PNS Daily Newscast - November 15, 2018 

Lawyer Michael Avenatti arrested on a domestic violence charge. Also on the Thursday rundown: More testimony on Ohio's "anti-protest" bill; and we'll take you to the Dakotas to celebrate American Education Week.

Daily Newscasts

Report: Climate Change Hits Indian Country Hardest

August 9, 2011

PHOENIX - Indian Country is on the front lines when it comes to the effects of climate change, with drought, flooding, snowstorms and wildfires the big problems for several Arizona tribes, according to a new report from tribal groups and the National Wildlife Federation.

Kim Gottschalk, staff attorney with the Native American Rights Fund, explains the impact of ecological damage on Natives.

"They depend on these systems for their spiritual, cultural and economic welfare, and yet, despite their historically-low carbon footprint, have been disproportionately affected by climate change."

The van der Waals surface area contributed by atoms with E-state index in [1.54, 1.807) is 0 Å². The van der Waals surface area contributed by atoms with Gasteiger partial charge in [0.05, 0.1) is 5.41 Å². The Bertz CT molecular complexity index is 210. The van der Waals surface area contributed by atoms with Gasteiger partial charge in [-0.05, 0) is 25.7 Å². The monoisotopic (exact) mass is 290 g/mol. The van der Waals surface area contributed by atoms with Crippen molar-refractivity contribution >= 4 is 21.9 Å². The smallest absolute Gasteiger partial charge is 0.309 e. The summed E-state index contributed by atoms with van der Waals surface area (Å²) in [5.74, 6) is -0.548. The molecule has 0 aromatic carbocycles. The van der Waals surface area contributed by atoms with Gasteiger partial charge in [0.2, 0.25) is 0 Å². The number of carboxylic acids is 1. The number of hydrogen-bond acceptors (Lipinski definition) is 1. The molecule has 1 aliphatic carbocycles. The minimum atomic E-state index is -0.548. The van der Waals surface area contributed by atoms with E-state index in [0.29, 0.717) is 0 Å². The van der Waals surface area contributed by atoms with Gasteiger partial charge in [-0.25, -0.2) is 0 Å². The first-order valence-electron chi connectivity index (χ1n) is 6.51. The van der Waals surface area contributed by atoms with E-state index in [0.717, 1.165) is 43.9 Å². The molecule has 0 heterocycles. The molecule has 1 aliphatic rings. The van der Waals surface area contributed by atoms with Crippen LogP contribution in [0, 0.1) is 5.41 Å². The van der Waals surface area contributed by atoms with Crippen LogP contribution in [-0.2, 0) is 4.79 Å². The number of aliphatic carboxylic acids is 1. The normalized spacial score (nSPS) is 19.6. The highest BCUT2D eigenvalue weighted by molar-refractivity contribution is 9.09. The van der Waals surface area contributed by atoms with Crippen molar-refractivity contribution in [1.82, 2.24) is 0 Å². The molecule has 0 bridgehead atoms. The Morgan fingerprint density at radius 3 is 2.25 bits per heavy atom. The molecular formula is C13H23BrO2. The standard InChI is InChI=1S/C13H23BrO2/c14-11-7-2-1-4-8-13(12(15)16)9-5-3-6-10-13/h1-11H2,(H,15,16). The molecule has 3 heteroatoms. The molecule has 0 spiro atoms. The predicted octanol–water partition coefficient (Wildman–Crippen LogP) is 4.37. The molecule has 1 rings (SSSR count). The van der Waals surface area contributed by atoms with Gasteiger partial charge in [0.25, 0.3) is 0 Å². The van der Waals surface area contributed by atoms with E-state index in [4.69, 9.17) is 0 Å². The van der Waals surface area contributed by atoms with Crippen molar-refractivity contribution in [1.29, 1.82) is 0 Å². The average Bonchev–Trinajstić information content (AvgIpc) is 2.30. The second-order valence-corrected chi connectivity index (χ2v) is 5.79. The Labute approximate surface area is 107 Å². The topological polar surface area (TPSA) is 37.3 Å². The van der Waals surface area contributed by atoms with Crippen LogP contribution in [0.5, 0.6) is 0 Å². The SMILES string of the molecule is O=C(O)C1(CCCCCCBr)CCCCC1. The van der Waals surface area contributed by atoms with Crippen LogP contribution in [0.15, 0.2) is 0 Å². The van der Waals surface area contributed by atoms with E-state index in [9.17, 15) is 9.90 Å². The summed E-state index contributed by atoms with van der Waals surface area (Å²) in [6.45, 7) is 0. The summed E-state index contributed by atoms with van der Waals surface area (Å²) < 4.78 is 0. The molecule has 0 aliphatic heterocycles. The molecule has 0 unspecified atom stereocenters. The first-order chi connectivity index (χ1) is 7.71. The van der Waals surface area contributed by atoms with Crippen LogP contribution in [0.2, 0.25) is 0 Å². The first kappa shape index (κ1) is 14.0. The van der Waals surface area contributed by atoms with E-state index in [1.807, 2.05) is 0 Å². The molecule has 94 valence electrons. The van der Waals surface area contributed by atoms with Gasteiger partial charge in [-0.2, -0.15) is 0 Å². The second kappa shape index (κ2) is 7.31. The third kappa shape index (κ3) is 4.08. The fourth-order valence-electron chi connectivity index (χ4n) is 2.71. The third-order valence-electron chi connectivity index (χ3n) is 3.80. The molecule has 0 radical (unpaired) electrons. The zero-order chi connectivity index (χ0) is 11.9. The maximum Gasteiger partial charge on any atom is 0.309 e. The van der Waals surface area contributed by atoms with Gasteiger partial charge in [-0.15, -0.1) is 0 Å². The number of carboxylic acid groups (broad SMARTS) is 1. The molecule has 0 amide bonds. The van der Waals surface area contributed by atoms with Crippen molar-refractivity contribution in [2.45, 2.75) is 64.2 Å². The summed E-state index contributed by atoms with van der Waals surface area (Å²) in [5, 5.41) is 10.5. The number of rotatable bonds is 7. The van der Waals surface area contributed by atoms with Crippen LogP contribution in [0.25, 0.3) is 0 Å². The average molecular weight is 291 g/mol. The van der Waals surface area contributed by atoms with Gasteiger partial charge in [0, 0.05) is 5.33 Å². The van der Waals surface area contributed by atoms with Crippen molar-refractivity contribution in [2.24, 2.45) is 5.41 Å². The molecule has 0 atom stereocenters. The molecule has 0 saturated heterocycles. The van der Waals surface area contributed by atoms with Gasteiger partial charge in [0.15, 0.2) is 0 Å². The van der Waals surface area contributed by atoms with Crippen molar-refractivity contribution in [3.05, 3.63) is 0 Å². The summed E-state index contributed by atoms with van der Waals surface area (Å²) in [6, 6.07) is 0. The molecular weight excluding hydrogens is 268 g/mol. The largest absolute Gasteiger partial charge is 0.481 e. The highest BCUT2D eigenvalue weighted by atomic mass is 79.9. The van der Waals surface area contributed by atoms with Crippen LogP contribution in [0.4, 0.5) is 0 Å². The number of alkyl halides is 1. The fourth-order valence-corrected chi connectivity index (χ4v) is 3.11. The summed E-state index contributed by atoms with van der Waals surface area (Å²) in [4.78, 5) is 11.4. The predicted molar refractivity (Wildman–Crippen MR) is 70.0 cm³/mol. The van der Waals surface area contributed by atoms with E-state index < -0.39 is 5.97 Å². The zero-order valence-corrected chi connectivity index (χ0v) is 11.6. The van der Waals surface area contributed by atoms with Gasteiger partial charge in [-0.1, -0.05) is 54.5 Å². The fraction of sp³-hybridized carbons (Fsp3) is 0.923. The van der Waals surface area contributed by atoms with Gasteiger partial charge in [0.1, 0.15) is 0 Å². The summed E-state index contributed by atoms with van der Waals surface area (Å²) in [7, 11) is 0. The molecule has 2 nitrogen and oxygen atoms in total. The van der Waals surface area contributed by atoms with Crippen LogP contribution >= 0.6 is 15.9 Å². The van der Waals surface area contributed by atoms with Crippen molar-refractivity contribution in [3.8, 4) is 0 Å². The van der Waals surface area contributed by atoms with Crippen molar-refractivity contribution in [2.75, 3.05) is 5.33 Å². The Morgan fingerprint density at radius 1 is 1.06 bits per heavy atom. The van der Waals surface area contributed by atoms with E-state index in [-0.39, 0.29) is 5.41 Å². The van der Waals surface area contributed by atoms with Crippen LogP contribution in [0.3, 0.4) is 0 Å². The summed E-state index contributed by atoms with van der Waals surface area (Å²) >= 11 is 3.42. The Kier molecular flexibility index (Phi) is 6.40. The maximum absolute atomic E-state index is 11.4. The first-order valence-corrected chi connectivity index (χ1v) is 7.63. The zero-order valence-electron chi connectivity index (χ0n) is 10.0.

The study asks Congress to boost funding for conservation and climate adaptation projects through the U.S. Bureau of Indian Affairs, and to repeal tribal exclusion from federal environmental programs.

Jose Aguto, policy adviser with the National Congress of American Indians, says Indian nations face profound challenges to their cultures, economies and livelihoods, yet they also have natural resource expertise they want to share by collaborating with federal, state and local governments.

"They have practices that are time-tested, climate-resilient, sustainable, bountiful and cost-effective."

He adds that some of the richest renewable energy resources in North America are on tribal lands, yet it's difficult to find capital or investors, and most federal incentives aren't available to the tribes.

The full report, "Indian Tribes, Climate-Induced Weather Extremes, and the Future for Indian Country," is available at

Doug Ramsey, Public News Service - AZ